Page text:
Thursday, September 11, 2014

reviews of "Harvesting the Biosphere: What we have taken from Nature" by Vaclav Smil

Harvesting the Biosphere: What We Have Taken from Nature by Vaclav Smil

My limited goal here was initially to extract factual information from the reviews of Vaclav Smil's book about the real environmental state of the planet. I then added other information from the reviews which gave some impression of the flavour of the book.

From the Bill Gates review:

The biosphere means all plant and animal life in the air, ground and oceans.

How much life is in the biosphere? The dry mass (take out the water) of all living things equals 1.6 trillion metric tons.

What percentage of the biosphere's primary productivity - the plant life generated by photosynthesis - is consumed by humans? Roughly we harvest 17% of each year's new growth (may be as low as 15% or as high as 25%)

12% of the Earth's land mass is now devoted to farmland.

The dry mass of all living humans = 125 million metric tons
The dry mass of all domesticated animals = 300 million tons
The dry mass of all wild vertebrates = 10 million tons

Dry mass of:
  • Plants = 1100 Gt
  • Bacteria = 500 Gt
  • Protists = 10 Gt
  • Fungi = 5 Gt
  • Animals = 2.5 Gt
From one of the amazon reviews (Chad M):
  • about 40% of all terrestrial phytomass - trees, brush, grass - has been removed by human activity
  • land and ocean mammals are at 10% of historic levels

Smil examines all harvests -- from prehistoric man's hunting of megafauna to modern crop production -- and all uses of harvested biomass, including energy, food, and raw materials (official blurb)

the ocean's zoomass or animal matter is perhaps that most vulnerable area in next few decades, according to the author. This is well described in the final chapter (amazon reviewer)

Smil surprises with a somewhat optimistic final chapter on long-term trends. He ends with a set of recommendations, well supported by the evidence in this book, that we need to stabilize our global population, eat less meet, waste less food, share the world's resources more equitably, and manage the demand for wood (amazon reviewer)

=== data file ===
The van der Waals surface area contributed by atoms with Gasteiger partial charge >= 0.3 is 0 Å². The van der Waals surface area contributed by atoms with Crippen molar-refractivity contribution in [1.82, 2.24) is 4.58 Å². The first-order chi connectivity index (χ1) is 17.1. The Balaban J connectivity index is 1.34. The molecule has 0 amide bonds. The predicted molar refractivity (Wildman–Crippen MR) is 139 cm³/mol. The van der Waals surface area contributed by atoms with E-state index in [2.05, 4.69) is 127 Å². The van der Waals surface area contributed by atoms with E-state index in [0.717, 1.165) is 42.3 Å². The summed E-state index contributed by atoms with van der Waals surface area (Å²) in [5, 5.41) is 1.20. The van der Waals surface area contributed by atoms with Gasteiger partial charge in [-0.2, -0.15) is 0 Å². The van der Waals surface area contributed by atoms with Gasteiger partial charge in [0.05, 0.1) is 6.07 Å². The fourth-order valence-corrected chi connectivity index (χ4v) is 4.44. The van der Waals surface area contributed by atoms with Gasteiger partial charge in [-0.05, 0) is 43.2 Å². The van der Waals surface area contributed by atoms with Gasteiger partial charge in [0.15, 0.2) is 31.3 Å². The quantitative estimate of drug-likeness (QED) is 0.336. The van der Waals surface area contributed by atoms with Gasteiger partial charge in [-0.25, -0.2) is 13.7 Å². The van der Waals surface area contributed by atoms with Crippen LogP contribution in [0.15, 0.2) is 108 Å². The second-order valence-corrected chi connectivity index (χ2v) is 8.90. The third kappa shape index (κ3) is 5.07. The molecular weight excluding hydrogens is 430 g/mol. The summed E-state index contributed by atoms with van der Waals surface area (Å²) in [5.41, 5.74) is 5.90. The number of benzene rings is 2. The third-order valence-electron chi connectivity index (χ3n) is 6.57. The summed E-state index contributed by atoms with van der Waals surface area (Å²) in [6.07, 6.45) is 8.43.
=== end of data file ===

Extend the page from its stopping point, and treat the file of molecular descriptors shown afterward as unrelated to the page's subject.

The collective weight of all domestic animals destined to be our meat is 25 times the weight of all wild animal on earth (amazon reviewer)

Smil gives as clear and as numeric a picture as is possible of how humans have altered the biosphere. The book is a bit dry and I had to look up a number of terms that were unfamiliar to me, but it tells a critical story. (Bill Gates)

It is amazing how little meat was available in most diets as recently as 1800: just a few kilograms per year, versus about 100 kg of meat per year in an average American diet today. (The average Indian, by contrast, eats about 10 kg of meat each year.) The world now harvests far more crops to feed animals that produce meat, dairy, and eggs than to feed humans. (Bill Gates)

But in some ways we've been less responsible in the sea than on land. We don't harvest a high percentage of all the life in the sea, but we concentrate on a very few species—especially carnivorous fish, like cod and tuna. Smil writes that most of the traditionally targeted species and major fishing areas are now being fished to capacity if they're not already overfished, near collapse, or collapsing (Bill Gates)

I was a bit surprised that he didn't talk more about innovations that will help avoid some of the problems he's concerned about. For example, he writes a lot about the impact of meat-eating on the biosphere. Producing meat is very inefficient: To get 1 kg of edible meat from a cow, you have to feed it about 10 kg of grain. But he doesn't mention the possibility of making alternatives to meat, which could reduce the inefficiency and the need for additional crops (Bill Gates)

I truly appreciate the work that has gone into this volume, and I am impressed by the diligence and attentiveness of the author in his pursuit of perfect human biomass impact calculation. As a scientific study it is thorough and boring. While it offers an overview, it contributes little to our understanding – save for the elusive numbers. And it is the numbers, I feel, which are the true protagonists here (Anna Krzywoszynska)

No comments: